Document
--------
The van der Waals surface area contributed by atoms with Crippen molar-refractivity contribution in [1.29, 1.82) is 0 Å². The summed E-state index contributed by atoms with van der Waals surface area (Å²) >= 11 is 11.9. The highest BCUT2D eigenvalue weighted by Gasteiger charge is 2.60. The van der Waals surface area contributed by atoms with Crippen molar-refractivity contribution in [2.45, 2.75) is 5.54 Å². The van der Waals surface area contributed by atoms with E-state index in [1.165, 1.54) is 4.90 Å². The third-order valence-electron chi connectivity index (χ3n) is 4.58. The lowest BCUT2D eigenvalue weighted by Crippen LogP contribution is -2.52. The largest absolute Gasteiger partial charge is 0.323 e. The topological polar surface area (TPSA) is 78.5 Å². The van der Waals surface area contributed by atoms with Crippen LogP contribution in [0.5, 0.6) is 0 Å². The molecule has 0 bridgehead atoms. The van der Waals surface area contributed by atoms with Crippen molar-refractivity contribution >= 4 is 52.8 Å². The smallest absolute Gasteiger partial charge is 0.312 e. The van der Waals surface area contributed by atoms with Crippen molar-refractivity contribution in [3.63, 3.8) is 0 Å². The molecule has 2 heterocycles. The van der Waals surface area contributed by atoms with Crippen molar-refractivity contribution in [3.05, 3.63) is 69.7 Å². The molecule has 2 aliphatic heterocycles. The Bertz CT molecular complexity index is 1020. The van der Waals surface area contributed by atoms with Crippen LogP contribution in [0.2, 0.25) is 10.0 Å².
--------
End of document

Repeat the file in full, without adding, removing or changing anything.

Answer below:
The van der Waals surface area contributed by atoms with Crippen molar-refractivity contribution in [1.29, 1.82) is 0 Å². The summed E-state index contributed by atoms with van der Waals surface area (Å²) >= 11 is 11.9. The highest BCUT2D eigenvalue weighted by Gasteiger charge is 2.60. The van der Waals surface area contributed by atoms with Crippen molar-refractivity contribution in [2.45, 2.75) is 5.54 Å². The van der Waals surface area contributed by atoms with E-state index in [1.165, 1.54) is 4.90 Å². The third-order valence-electron chi connectivity index (χ3n) is 4.58. The lowest BCUT2D eigenvalue weighted by Crippen LogP contribution is -2.52. The largest absolute Gasteiger partial charge is 0.323 e. The topological polar surface area (TPSA) is 78.5 Å². The van der Waals surface area contributed by atoms with Crippen LogP contribution in [0.5, 0.6) is 0 Å². The molecule has 0 bridgehead atoms. The van der Waals surface area contributed by atoms with Crippen molar-refractivity contribution >= 4 is 52.8 Å². The smallest absolute Gasteiger partial charge is 0.312 e. The van der Waals surface area contributed by atoms with Crippen molar-refractivity contribution in [3.63, 3.8) is 0 Å². The molecule has 2 heterocycles. The van der Waals surface area contributed by atoms with Crippen molar-refractivity contribution in [3.05, 3.63) is 69.7 Å². The molecule has 2 aliphatic heterocycles. The Bertz CT molecular complexity index is 1020. The van der Waals surface area contributed by atoms with Crippen LogP contribution in [0.2, 0.25) is 10.0 Å².